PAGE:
Americans are consumed with consumption
I’m an American. This means certain things, objectively and subjectively. But in the last five years my immediate connotation of an American is “a consumer.” I’m not talking about a price matching, frugal, intelligent consumer. I’m talking about someone who acquires something for the sole purpose of disposing of it. You see, that’s what Americans do. We are, objectively, the most consumption-heavy culture in the world. I think this is bad. I think that our proclivity to consume makes it nearly impossible for us to make sound financial decisions. That is if you choose to ignore the obvious.
Here’s what I know.
The United States consumes the most food in the world (per capita).
The United States consumes the most gasoline in the world (per capita).
The United States consumes the most television (viewing) in the world (per capita).
The United States consumes the most electronics in the world.
The United States consumes the most housing (frequency of home purchases) in the world.
The United States consumes the most prescription medication in the world.
The United States consumes the most marriages in the world (measured by divorce).
You are doomed if your lifestyle is one of acquisition and consumption. Consumption, in many cases, is lazy. I had an individual stop by Facebook fan page to mock me yesterday regarding some advice he had heard me recently give. My advice seemed silly and superficial, but what he didn’t understand is that my advice was actually well though out and deep. My advice? Use less gasoline. It’s only appropriate that I digress for a moment to disarm any of you that might think that this blog post is a cloaked salva about the environment and the depletion of natural resources. Nope. It’s not. In fact, this post is about what is consumed, it’s about who is consuming.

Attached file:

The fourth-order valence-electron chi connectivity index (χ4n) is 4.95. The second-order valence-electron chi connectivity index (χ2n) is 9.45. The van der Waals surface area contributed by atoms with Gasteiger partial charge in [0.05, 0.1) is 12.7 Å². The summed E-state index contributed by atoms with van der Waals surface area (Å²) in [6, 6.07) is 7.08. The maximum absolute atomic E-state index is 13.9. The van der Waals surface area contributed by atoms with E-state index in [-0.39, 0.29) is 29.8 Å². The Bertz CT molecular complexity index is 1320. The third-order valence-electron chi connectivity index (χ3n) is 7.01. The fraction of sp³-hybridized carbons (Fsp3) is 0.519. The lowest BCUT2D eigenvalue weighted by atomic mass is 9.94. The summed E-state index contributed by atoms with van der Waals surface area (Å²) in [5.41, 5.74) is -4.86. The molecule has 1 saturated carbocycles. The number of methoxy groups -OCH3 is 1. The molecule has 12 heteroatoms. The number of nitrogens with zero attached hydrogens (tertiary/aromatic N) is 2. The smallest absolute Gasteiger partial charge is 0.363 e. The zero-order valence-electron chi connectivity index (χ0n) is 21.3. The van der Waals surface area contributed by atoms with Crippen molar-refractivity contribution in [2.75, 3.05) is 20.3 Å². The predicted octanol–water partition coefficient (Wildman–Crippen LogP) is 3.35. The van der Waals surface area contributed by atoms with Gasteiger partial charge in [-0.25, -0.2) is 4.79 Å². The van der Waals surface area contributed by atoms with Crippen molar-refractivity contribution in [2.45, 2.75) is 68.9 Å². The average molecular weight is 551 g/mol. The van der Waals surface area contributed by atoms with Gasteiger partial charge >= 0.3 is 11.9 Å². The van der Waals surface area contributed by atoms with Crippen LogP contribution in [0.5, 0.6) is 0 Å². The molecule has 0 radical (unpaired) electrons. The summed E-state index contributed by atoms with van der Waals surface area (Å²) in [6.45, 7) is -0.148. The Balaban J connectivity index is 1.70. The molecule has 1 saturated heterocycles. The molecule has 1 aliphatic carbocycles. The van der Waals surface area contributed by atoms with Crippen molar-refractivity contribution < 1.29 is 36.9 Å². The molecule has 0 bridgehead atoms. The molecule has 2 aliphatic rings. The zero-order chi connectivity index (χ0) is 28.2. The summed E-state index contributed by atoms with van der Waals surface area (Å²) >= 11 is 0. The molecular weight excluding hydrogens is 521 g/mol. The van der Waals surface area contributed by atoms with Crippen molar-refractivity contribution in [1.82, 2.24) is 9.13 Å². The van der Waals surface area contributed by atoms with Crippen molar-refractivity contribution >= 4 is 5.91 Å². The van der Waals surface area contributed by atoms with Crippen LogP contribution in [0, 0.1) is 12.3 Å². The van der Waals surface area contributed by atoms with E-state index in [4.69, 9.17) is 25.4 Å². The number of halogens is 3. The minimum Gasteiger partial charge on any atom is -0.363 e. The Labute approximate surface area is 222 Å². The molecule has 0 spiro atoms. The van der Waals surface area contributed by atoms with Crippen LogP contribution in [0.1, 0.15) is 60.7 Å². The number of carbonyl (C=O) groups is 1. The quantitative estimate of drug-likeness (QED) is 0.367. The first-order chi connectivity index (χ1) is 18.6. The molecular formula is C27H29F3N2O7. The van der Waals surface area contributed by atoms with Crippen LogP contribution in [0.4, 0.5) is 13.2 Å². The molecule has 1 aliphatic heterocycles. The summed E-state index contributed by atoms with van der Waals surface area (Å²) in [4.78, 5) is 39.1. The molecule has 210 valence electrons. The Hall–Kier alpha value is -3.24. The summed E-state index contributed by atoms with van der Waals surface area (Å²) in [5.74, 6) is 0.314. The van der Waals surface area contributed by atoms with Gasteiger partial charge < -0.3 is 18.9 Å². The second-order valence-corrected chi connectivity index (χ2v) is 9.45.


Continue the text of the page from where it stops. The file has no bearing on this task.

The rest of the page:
On the most basic level, consumption is about filling a need or desire. We thirst for something, hunger for something, or want for something, and we acquire, use, and dispose of it. That doesn’t seem that outright nefarious, does it? In my opinion, the trouble stems from the American myth that you need “things” to achieve satisfaction. We, as a nation, measure success and satisfaction based on the accumulation and possession of things. This too, is bad.
I’m not suggesting that we all live in shanties in the woods, however I think there is a ginormous middle ground between our consumption habits as a nation and what healthy consumption habits actually are. There are personal finance implications, as well. For instance, our unwillingness to examine our transportation costs more closely is a prime example of our ignorance. Anyone that lives more than 10 miles from their workplace, yet owns a vehicle that gets poor gas mileage, isn’t considering the personal finance ramifications of consumption. But I have kids and need a four ton vehicle, you might say. Really? There are better solutions. One such solution, that people rarely consider, is to actually live near your workplace. Again, you might suggest that this is easier said than done. Really? People all over the world do a pretty good job of this. Americans don’t do a good job at this, especially in middle America.
Is this philosophical? Maybe. Was that rhetorical? No, I answered it. I sincerely believe that our consumption habits dictate our financial lives. I personally have taken myself through several exercises that serve to evaluate my consumption habits, and I have acted on them. My office is a half a mile from home. My grocery budget is $62/week. We have one TV in our home. I read and write more than I watch television. These extensions of my personal philosophy have served me well. I tell you this because I wish the same for you. Satisfaction can come via acquisition and consumption, but true satisfaction comes when you don’t need to consume to be satisfied.